The board's pricing guidelines ensure that no medicines exceed the international range regardless of the category in which the drug falls. These guidelines also ensure that price increases do not surge above the estimated consumer price index.
Since the creation of the board the prices of patent medicines in Canada have increased on average less than the consumer price index per year. Prior to the establishment of the board prices of the patent medicines rose on the average twice that of the consumer price index.
The principal amendments to the Patent Act brought about by Bill C-91 include new remedies for firms that charge excessive prices. These remedies include ordering price reductions, ordering a monetary payment in the amount of the excess revenues, and the extension of the patent life of patent medicines by approximately three years.
With the adoption of Bill C-22 the pharmaceutical industries in Canada increase both their patent protection life and the amount of employees hired. In fact employment increased by almost 15 per cent from 1987 to 1991. Again I believe we should have had a longer time period in order to assess the impact Bill C-91 will have on the employment rate in the pharmaceutical industry.
Another key area that must be examined is whether or not the extension of the patent life to 20 years has increased health care costs in Canada. Again the jury is still out. There has not been sufficient time to do a realistic study of the prices of medicines in Canada that relate directly to the patent life. Bill C-91 allows the board to be an effective control and watchdog that has some real teeth to it, which ensures that drug prices do not become an albatross to the health care system.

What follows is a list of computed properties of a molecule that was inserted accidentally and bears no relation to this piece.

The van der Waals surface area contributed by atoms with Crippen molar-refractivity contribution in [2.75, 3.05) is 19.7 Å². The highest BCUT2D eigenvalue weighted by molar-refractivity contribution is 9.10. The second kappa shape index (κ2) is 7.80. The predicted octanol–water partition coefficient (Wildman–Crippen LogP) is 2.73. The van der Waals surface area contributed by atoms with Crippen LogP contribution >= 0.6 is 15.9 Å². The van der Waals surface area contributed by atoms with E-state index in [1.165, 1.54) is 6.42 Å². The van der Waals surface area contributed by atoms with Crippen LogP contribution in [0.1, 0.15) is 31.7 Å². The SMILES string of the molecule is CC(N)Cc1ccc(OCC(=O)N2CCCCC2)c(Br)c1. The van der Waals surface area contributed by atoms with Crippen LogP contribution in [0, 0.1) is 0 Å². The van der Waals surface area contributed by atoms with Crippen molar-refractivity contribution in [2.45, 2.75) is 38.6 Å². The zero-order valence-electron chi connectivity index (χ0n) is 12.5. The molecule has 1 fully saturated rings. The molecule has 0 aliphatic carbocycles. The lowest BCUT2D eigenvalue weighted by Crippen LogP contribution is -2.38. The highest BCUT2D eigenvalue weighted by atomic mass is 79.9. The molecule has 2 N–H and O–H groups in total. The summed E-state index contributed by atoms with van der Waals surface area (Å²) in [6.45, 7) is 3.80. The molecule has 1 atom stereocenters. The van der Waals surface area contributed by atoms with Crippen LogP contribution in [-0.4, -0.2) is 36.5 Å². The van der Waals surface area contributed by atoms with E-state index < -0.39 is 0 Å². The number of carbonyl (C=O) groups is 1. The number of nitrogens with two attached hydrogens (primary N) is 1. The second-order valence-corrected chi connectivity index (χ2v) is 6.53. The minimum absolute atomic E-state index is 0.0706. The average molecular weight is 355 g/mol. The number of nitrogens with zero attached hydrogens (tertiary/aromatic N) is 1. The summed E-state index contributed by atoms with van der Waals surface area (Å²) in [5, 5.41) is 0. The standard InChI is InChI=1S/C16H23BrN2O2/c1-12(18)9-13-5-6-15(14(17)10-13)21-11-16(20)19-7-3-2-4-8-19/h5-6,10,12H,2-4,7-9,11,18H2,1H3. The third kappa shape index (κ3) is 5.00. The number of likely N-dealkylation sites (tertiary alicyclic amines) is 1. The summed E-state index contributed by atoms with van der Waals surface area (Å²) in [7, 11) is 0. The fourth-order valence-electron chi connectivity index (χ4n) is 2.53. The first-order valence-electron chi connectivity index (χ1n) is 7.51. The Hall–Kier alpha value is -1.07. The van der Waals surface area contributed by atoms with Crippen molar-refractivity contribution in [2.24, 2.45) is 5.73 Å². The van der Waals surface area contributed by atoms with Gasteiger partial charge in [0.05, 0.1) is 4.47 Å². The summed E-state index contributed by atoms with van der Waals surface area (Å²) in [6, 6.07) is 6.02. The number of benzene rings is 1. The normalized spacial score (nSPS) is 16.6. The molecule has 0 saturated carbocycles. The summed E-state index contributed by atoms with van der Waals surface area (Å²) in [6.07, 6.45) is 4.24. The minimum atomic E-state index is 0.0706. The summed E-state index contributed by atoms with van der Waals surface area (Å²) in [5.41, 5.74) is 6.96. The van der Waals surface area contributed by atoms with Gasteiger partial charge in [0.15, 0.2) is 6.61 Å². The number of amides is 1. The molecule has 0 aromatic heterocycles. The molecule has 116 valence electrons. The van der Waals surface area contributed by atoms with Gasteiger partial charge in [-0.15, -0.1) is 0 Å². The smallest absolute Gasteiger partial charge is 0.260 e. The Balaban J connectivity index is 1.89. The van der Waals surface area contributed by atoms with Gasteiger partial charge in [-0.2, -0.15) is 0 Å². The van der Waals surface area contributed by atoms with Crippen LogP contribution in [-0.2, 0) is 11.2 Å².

According to the executive director of the Newfoundland Hospital and Nursing Home Association, the boards have brought the pricing back down and companies have made large settlements. The Drug Prices Review Board seems to have done some very positive things which have brought companies into line.
As mentioned earlier the board has a new mandate which is ensuring that those manufacturers that wish to break the pricing standards will be financially accountable.
If we look at the total costs of health care the pharmaceutical industry's portion of these costs is approximately 2 per cent of health care expenditure in Canada. Therefore I am not overly convinced that allowing these companies an extension in patent longevity is the driving force behind our increasing health care costs.
A comparison between the generic industry in Canada and the United States illustrates a few interesting points. There are two Canadian companies that control 80 per cent to 90 per cent of the generic market in Canada and their prices average 60 per cent to 80 per cent of the brand name product. In the U.S. there are 200 to 300 companies that compete in the marketplace and the prices of the generic manufacturing there average 25 per cent to 35 per cent of the brand name product.
I must state we are premature in discussing the pros and cons of Bill C-91 because it has not been enacted long enough to make a well informed, unbiased decision. I would think we would be better suited to discuss this issue in the future, allowing both generic and brand name manufacturers to have sufficient time to make changes and work within the new bill.